In 21 days Jen would be dead.
Here’s where I make a personal admission.
I knew Jen well enough to call her a friend. But looking back, I didn’t come through as a friend when she most needed one. And to be honest, we were never especially close.
I came into the Mendenhall circle in early 2008, shortly after meeting my future wife, which was also around the same time Jen was moving to Charlotte. We saw each other at parties and weddings, but I don’t particularly remember any personal conversations that would have allowed us to really get to know one another.
Over the past seven years, my wife and I have grown increasingly close with LaToya, and Sarah, along with her husband Adam. We named LaToya the godmother of our daughter, who was born in 2013. All that is to say that, not knowing Jen very well, her death registered with me primarily as sadness for LaToya and Sarah, along with my wife.
Jen’s arrest “made the news,” to use an unsentimental phrase common among those who don’t necessarily appreciate media attention. The hideous booking photograph and story ripped straight from the police press release in the Winston-Salem Journal rattled me, although I too have recycled plenty of press releases about low-level offenders, often adding a dose of mockery and belittlement. Now I know how it feels to be on the other side.
When my wife told me that Jen had died, I felt shock and sadness, but I was preoccupied with family and professional matters. And if I thought Jen’s death was newsworthy at all, I’m sure I concluded that my personal connection to her ruled me out as the reporter for the assignment. I wanted to move on as quickly as possible.
It took writing about addiction four months later for me to realize that I had a personal connection to a story as harrowing, sad and unjust as any I had covered as a reporter. After all, here was a woman with an unborn child who had suffered an apparent heart attack in jail, and later died as a result of it. Considering my personal entanglements, I felt that I needed permission from Jen’s closest friends to write the story. They agreed that it was important to hold the jail accountable, but wanted to make sure it was alright with Janis McCormack, Jen’s mother. Janis eventually gave her blessing.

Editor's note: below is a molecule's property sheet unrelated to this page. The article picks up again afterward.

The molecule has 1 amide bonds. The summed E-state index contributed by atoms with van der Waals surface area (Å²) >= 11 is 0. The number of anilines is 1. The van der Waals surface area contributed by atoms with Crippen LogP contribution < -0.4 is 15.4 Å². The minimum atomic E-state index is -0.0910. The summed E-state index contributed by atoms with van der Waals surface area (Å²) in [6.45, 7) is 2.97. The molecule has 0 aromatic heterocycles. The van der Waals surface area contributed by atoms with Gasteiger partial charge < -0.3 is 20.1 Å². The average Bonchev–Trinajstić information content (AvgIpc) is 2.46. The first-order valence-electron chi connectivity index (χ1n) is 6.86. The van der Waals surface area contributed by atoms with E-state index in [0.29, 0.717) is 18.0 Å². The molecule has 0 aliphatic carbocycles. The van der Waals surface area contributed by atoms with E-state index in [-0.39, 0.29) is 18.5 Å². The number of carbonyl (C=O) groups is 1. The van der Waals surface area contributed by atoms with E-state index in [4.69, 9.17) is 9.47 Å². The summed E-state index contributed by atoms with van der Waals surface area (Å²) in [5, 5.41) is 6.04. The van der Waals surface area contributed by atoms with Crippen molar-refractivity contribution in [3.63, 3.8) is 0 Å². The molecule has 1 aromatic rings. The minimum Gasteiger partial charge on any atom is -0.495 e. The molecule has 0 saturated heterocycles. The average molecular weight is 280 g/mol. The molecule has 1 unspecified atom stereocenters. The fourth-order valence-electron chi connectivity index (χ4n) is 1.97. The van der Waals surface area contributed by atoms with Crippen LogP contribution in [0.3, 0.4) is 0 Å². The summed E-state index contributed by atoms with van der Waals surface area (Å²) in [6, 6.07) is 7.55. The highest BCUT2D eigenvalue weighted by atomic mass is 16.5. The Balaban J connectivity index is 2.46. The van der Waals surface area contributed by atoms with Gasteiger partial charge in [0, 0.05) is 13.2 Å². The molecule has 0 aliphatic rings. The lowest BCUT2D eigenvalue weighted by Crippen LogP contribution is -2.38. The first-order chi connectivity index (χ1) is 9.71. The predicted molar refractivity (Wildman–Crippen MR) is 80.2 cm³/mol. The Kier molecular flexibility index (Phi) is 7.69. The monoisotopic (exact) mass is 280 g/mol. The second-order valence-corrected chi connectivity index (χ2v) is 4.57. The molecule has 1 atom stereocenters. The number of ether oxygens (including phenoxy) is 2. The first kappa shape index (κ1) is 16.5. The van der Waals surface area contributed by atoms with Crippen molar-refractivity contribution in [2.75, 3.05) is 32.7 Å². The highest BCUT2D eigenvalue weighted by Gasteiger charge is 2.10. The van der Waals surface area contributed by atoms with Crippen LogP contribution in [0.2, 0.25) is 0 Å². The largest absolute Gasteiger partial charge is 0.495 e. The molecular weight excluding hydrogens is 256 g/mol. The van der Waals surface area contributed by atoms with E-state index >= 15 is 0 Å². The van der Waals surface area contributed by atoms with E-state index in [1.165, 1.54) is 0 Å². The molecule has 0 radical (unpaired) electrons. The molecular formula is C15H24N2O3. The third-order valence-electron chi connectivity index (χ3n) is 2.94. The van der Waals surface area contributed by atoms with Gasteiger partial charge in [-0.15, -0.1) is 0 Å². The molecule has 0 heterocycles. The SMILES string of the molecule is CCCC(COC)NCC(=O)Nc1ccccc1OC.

Was Jen’s death avoidable? What might have been done to protect her? Where exactly did the system fail her? Have we as a society abandoned the most vulnerable of our citizens and failed to allocate adequate resources to ensure their protection?
These are questions that need to be asked on behalf of any friend — or, for that matter, any stranger.
If we don’t care what happened to Jen, maybe that means we don’t care that much about our own health and safety. Do we want a healthcare system in our jail that truly protects people, or should we just hope for the best and accept that the worst is in the realm of possibility if we or someone we love ends up there?